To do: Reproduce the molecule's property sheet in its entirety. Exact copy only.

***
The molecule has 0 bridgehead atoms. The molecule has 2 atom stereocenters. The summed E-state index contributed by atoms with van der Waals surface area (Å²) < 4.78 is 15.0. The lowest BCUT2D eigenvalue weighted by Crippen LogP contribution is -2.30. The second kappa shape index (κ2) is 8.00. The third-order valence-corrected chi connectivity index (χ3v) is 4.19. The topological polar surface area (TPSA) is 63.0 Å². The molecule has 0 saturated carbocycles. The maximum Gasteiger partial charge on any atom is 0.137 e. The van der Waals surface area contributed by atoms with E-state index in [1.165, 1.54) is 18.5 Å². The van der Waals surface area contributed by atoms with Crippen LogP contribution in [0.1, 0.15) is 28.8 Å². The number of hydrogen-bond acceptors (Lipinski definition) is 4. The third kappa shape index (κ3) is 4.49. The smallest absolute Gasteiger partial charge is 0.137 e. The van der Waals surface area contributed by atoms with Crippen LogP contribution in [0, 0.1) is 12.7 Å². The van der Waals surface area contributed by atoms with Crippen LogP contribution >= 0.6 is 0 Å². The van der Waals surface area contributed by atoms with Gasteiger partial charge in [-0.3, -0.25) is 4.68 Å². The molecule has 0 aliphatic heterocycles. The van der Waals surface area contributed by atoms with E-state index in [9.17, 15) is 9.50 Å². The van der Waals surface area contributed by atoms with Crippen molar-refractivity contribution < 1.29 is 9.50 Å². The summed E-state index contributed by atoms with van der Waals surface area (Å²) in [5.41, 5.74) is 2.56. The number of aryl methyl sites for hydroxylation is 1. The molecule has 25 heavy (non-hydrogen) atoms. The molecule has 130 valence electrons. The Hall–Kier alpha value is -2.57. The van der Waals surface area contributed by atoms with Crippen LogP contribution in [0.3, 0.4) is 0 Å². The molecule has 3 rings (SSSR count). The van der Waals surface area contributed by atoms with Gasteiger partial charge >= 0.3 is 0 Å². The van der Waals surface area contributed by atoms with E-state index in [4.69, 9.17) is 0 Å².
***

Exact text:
The molecule has 0 bridgehead atoms. The molecule has 2 atom stereocenters. The summed E-state index contributed by atoms with van der Waals surface area (Å²) < 4.78 is 15.0. The lowest BCUT2D eigenvalue weighted by Crippen LogP contribution is -2.30. The second kappa shape index (κ2) is 8.00. The third-order valence-corrected chi connectivity index (χ3v) is 4.19. The topological polar surface area (TPSA) is 63.0 Å². The molecule has 0 saturated carbocycles. The maximum Gasteiger partial charge on any atom is 0.137 e. The van der Waals surface area contributed by atoms with E-state index in [1.165, 1.54) is 18.5 Å². The van der Waals surface area contributed by atoms with Crippen LogP contribution in [0.1, 0.15) is 28.8 Å². The number of hydrogen-bond acceptors (Lipinski definition) is 4. The third kappa shape index (κ3) is 4.49. The smallest absolute Gasteiger partial charge is 0.137 e. The van der Waals surface area contributed by atoms with Crippen LogP contribution in [0, 0.1) is 12.7 Å². The van der Waals surface area contributed by atoms with Crippen LogP contribution >= 0.6 is 0 Å². The van der Waals surface area contributed by atoms with Gasteiger partial charge in [-0.3, -0.25) is 4.68 Å². The molecule has 0 aliphatic heterocycles. The van der Waals surface area contributed by atoms with E-state index in [9.17, 15) is 9.50 Å². The van der Waals surface area contributed by atoms with Crippen molar-refractivity contribution < 1.29 is 9.50 Å². The summed E-state index contributed by atoms with van der Waals surface area (Å²) in [5.41, 5.74) is 2.56. The number of aryl methyl sites for hydroxylation is 1. The molecule has 25 heavy (non-hydrogen) atoms. The molecule has 130 valence electrons. The Hall–Kier alpha value is -2.57. The van der Waals surface area contributed by atoms with Crippen LogP contribution in [0.3, 0.4) is 0 Å². The molecule has 3 rings (SSSR count). The van der Waals surface area contributed by atoms with Gasteiger partial charge >= 0.3 is 0 Å². The van der Waals surface area contributed by atoms with E-state index in [4.69, 9.17) is 0 Å².